North Korea fired a ballistic missile from a submarine this morning but it appears to have failed soon after launch, according to South Korea's military.
The launch comes at the end of a week of sharply rising tensions on the peninsula.
It is only a day after the US and South Korea pledged to deploy an advanced anti-missile system to
counter threats from North Korea, and two days after North Korea warned it was planning its toughest response to what it deemed a "declaration of war" by the United States.
That followed The US's blacklisting of the isolated state's leader Kim Jong Un for alleged human rights abuses.
The South's Office of the Joint Chiefs of Staff said in a statement that the missile was launched at about 11.30am local time (3.30am Irish time) in waters east of the Korean peninsula.
The missile was likely fired from a submarine as planned but appears to have failed in the early stage of flight, the Joint Chiefs said.
Neighbouring Japan, the United States, and South Korea's military condemned the missile launch as a flagrant violation of UN sanctions.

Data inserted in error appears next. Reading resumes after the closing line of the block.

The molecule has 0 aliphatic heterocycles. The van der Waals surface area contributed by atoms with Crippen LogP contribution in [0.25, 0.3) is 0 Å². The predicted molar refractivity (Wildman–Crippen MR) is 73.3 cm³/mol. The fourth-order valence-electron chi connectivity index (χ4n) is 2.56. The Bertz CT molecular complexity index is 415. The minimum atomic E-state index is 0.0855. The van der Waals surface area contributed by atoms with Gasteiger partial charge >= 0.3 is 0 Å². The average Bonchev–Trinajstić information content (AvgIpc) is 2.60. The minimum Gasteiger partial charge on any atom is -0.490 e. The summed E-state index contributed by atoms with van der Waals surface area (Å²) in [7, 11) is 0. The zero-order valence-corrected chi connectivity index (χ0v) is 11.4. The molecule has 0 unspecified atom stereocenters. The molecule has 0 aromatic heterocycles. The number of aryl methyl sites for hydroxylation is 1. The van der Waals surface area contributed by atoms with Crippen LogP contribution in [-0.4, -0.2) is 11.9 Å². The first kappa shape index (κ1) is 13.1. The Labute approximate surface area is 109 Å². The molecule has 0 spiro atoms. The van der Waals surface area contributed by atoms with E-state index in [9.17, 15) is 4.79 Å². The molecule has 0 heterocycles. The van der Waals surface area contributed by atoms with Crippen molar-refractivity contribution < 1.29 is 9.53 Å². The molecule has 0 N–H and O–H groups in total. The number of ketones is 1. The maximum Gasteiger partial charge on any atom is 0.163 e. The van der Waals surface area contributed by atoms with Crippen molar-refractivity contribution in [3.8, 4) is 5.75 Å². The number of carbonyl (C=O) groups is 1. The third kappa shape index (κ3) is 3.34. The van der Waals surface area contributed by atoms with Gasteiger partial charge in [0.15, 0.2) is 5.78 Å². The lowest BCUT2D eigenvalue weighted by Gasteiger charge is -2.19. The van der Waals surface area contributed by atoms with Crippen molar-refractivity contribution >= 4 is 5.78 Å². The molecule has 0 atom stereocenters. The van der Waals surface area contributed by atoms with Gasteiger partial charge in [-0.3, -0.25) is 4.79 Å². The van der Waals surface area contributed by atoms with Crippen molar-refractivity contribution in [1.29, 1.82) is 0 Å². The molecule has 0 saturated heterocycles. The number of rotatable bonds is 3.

South Korea's Yonhap news agency said the missile's engine successfully ignited but the projectile soon exploded in mid-air at a height of about 10km, and covered not more than a few kilometres across the water.
The South's military declined to confirm those details citing its policy of not publicly commenting on intelligence matters.
The missile was detected in the sea southeast of the North Korean city of Sinpo, South Korea's military said. Satellite images indicate North Korea is actively trying to develop its submarine-launched ballistic missile programme in this area, according to experts.
The US Strategic Command, whose mission is to detect and prevent strategic attacks against the United States and its allies, said it had detected what it believed was a KN-11 submarine-launched ballistic missile.
It was fired from North Korea's east coast port of Sinpo and then fell into the sea between there and Japan, the command said in a statement.
Japanese Prime Minister Shinzo Abe said the missile launch is a "clear challenge to UN Security Council resolutions".
"We should strongly condemn the launch by working with the international community," Mr Abe told reporters.
However, he said the launch did not gravely affect Japan's national security.
The US said it was monitoring and assessing the situation in close coordination with its regional allies and partners.